Objective: To investigate the association between asset wealth and mental health in New Zealand (NZ) and whether it is independent of other socioeconomic measures and baseline health status.
Methods: Data for this study was from the first three waves of the Survey of Families, Income and Employment (SoFIE) conducted in New Zealand (2002-2004/05) (N=15,340). The Kessler-10 was used as a measure of psychological distress. The association of quintiles of wealth with psychological distress was investigated using logistic regression, controlling for confounders, socioeconomic variables and prior health status.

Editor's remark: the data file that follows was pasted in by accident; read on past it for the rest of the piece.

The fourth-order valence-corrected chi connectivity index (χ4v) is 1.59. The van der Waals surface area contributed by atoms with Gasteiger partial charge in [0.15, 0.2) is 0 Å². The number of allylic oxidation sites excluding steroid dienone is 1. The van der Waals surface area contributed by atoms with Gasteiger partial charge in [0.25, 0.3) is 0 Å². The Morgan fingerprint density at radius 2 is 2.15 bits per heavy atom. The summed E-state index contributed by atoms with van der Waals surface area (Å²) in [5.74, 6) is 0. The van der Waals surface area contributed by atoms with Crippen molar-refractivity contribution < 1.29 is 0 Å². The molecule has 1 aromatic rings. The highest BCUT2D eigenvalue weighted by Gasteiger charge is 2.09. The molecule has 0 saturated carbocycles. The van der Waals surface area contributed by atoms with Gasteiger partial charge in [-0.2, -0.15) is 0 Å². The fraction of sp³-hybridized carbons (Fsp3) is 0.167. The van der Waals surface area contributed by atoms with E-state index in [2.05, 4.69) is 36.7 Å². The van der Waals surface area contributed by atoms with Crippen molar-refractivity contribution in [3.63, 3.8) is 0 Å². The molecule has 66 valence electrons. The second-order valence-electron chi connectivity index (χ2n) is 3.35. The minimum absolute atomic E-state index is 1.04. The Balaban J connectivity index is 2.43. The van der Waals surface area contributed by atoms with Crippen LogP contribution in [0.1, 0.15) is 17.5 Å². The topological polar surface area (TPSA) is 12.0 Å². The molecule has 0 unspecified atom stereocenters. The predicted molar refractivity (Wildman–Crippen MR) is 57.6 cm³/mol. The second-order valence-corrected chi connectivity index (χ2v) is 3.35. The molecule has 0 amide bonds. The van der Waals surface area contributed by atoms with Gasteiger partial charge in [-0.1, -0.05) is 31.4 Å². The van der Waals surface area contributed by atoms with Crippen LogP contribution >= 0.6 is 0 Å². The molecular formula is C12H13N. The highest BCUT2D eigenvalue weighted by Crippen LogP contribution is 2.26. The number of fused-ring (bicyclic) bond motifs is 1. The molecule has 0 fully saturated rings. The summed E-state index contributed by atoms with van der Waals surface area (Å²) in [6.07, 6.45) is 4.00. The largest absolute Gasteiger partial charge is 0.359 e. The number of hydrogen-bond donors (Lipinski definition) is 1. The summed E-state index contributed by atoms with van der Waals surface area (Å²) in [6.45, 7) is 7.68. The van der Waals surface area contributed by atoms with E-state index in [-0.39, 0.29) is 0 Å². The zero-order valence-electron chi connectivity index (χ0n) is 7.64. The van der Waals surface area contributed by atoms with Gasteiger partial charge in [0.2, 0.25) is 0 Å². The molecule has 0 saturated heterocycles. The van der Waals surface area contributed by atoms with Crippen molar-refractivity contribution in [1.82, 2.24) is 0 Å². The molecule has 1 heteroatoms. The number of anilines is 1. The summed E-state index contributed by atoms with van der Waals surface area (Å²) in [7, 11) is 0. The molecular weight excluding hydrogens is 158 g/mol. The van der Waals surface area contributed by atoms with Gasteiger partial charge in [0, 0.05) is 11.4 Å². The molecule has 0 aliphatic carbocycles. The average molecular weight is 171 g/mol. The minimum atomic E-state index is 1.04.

Results: The odds of reporting high psychological distress were greater in the lowest wealth quintile compared to the highest (OR 3.06, 95% CI 2.68-3.50). Adjusting for age and sex did not alter the relationship, however adjusting for income and area deprivation attenuated the odds ratio to 1.73 (1.48 to 2.04). Further controlling for baseline health status reduced the odds ratio to 1.45 (1.23 to 1.71), although the confidence interval still excluded the null.
Conclusions: Inequalities in wealth are strongly associated with psychological distress, over and above other confounding demographic variables and baseline health status. Much, but not all, of that association is confounded by adult socioeconomic position. This suggests that policy measures to improve asset wealth, through savings and home ownership, may have positive health implications and help to reduce health inequalities.